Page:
Can a cold-water plunge improve your health?

While it’s still pretty chilly out there, that doesn’t stop some people from taking cold-water plunges. (I live by the ocean, and we’ll see plunge events happening a lot during the colder months. Most are fundraisers—but for some people, it’s a lifestyle.)

A cold-water plunge is a form of cryotherapy—using the cold to improve health. To do a cold-water plunge, you immerse your body in cold water at varying temperatures for different amounts of time. There aren’t any hard-and-fast rules. 

Women's Knit pom Cuffed Beanie



Keep warm during your cold-water plunge in this wear-everywhere beanie. Made from rib-knit fabric that’s soft and stretchy with a pom-pom on top, you’ll stay cozy while looking cool.

While seeing someone take the plunge on Instagram or TikTok may make a cool (pun intended) social media post, and with the growing popularity of personal-use plunge tubs, it’s good to know about the risks and benefits of cold plunges before you… dive in.

Benefits of cold-water plunges

Robert Allan, PhD, a lecturer at University of Central Lancashire, said there’s some evidence on cold-water immersion for post-exercise recovery and a little on benefits for general health and wellbeing, too. 

“There is certainly scope for more research to be completed so that science can confirm results across the board,” Dr. Allan tells Motherly. An immersion in icy water can reduce soreness and fatigue, for one. 

The benefits often touted by plunge proponents state that they provide a boost to the immune system, mental clarity, inciting a moderate stress response to improve resilience, an increase in dopamine, and reduction in inflammation—but we don’t have direct research supporting these claims.   

In the last 15 years, there’s been more research on benefits of cold exposure. Some research has evaluated cold rooms, and others looked into cold baths and winter swimming. But there’s not a lot of research on plunges for general health specifically.

Cold exposure can improve sensitivity to insulin and blood pressure, and drive improvements in glucose and triglyceride levels, some research has found. That’s from environmental cold exposure, “not necessarily plunges, as it has not been studied under those conditions,” notes Denis P. Blondin, PhD, an associate professor at Université de Sherbrooke in Canada.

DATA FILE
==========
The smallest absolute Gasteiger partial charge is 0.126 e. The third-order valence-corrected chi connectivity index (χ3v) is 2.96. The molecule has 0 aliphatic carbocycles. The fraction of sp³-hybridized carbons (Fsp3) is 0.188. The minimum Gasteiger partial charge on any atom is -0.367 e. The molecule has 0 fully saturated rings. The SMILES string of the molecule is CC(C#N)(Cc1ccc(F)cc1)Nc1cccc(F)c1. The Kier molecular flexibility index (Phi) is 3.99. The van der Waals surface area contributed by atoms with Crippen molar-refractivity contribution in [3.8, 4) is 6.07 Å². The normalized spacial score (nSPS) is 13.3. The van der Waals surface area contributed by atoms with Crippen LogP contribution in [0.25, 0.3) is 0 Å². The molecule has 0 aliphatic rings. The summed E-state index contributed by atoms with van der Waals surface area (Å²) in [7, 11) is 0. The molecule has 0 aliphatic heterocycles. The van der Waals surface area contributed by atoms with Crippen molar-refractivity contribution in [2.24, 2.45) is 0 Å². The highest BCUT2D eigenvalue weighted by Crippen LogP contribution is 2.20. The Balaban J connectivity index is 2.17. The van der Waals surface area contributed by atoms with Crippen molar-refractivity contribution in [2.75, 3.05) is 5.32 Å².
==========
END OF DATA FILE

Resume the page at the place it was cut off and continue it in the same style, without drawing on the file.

Researchers aren’t sure how cold the water should be, how long you should stay in it, how often you should plunge, and how long until you’ll see results, Dr. Blondin says.

James Mercer, PhD, a professor at UiT, The Arctic University of Norway, said people don’t have to dunk their heads underwater for benefits.

Doing this will cause a much stronger cold stress [shock] response. Many cold swimmers avoid this and wear woolen hats and neoprene gloves and shoes,” he tells Motherly. 

(The cold shock response causes blood vessels to tighten up, known as vasoconstriction, to maintain our body temperature.)

“The cold shock leads to a large release of noradrenaline (norepinephrine) which increases our heart rate and breathing rate,” Dr. Allan explains. “People who are inexperienced in cold-water immersion might panic with this increase in heart rate, whilst the increase in breathing rate might lead to a greater chance of inspiring water – leading to drowning.”

Cold-plunge risks

Much of what is known about cold-water immersion is related to the risks, particularly the risks of drowning and of developing hypothermia, Dr. Blondin shares.

Risks include drowning, cardiac events (arrhythmias, heart attack, stroke), and hypothermia, Dr. Blondin says.

Some evidence suggests that too long a duration might increase the inflammatory response, rather than decrease it, Dr. Allan added.

“More is not always better,” Dr. Allan explains. “Using colder temperatures for longer durations does not mean there is going to be a greater positive effect. In fact, it can be quite the opposite.” 

Following the science and ignoring the noise

Clearly, researchers don’t know as much about the benefits of cold-water plunges for general wellness as they would like. That hasn’t stopped other people from flooding social media with success stories.

Don’t believe everything you hear about cold plunges, Dr. Blondin says. “They are extrapolating what is done in a lab or based on poor studies to make their claims. They cherry pick studies, or cherry-pick data from studies to make their claims,” he says. 

“I have been studying the responses to cold for over 15 years, and there are very clear benefits, but there are also tremendous gaps in our understanding, particularly in understanding the effects of cold-water plunges specifically,” Dr. Blondin points out. 

Good news, though: Dr. Blondin thinks there will be more evidence in the coming years that will tell us more about how cold-plunging could help with everything from immunity and metabolic health to mental health and neurological symptoms.

Who shouldn’t cold-plunge